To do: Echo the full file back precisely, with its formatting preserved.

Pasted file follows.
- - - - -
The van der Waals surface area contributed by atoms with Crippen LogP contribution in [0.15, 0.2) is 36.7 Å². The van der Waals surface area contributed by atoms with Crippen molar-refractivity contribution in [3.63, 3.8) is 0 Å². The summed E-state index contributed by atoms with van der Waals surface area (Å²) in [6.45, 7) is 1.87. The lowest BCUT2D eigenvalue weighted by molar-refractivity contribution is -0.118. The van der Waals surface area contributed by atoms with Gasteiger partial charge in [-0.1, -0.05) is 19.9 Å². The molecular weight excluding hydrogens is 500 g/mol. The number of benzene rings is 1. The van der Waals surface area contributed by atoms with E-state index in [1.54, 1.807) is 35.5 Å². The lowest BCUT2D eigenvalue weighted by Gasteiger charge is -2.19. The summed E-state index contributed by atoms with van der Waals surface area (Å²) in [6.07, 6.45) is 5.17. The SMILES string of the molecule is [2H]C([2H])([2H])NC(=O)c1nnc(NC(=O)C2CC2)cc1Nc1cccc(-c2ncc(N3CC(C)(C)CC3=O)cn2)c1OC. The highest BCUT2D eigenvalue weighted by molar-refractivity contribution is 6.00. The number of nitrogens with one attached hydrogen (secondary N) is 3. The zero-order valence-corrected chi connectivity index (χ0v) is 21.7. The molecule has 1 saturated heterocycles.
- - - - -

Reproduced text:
The van der Waals surface area contributed by atoms with Crippen LogP contribution in [0.15, 0.2) is 36.7 Å². The van der Waals surface area contributed by atoms with Crippen molar-refractivity contribution in [3.63, 3.8) is 0 Å². The summed E-state index contributed by atoms with van der Waals surface area (Å²) in [6.45, 7) is 1.87. The lowest BCUT2D eigenvalue weighted by molar-refractivity contribution is -0.118. The van der Waals surface area contributed by atoms with Gasteiger partial charge in [-0.1, -0.05) is 19.9 Å². The molecular weight excluding hydrogens is 500 g/mol. The number of benzene rings is 1. The van der Waals surface area contributed by atoms with E-state index in [1.54, 1.807) is 35.5 Å². The lowest BCUT2D eigenvalue weighted by Gasteiger charge is -2.19. The summed E-state index contributed by atoms with van der Waals surface area (Å²) in [6.07, 6.45) is 5.17. The SMILES string of the molecule is [2H]C([2H])([2H])NC(=O)c1nnc(NC(=O)C2CC2)cc1Nc1cccc(-c2ncc(N3CC(C)(C)CC3=O)cn2)c1OC. The highest BCUT2D eigenvalue weighted by molar-refractivity contribution is 6.00. The number of nitrogens with one attached hydrogen (secondary N) is 3. The zero-order valence-corrected chi connectivity index (χ0v) is 21.7. The molecule has 1 saturated heterocycles.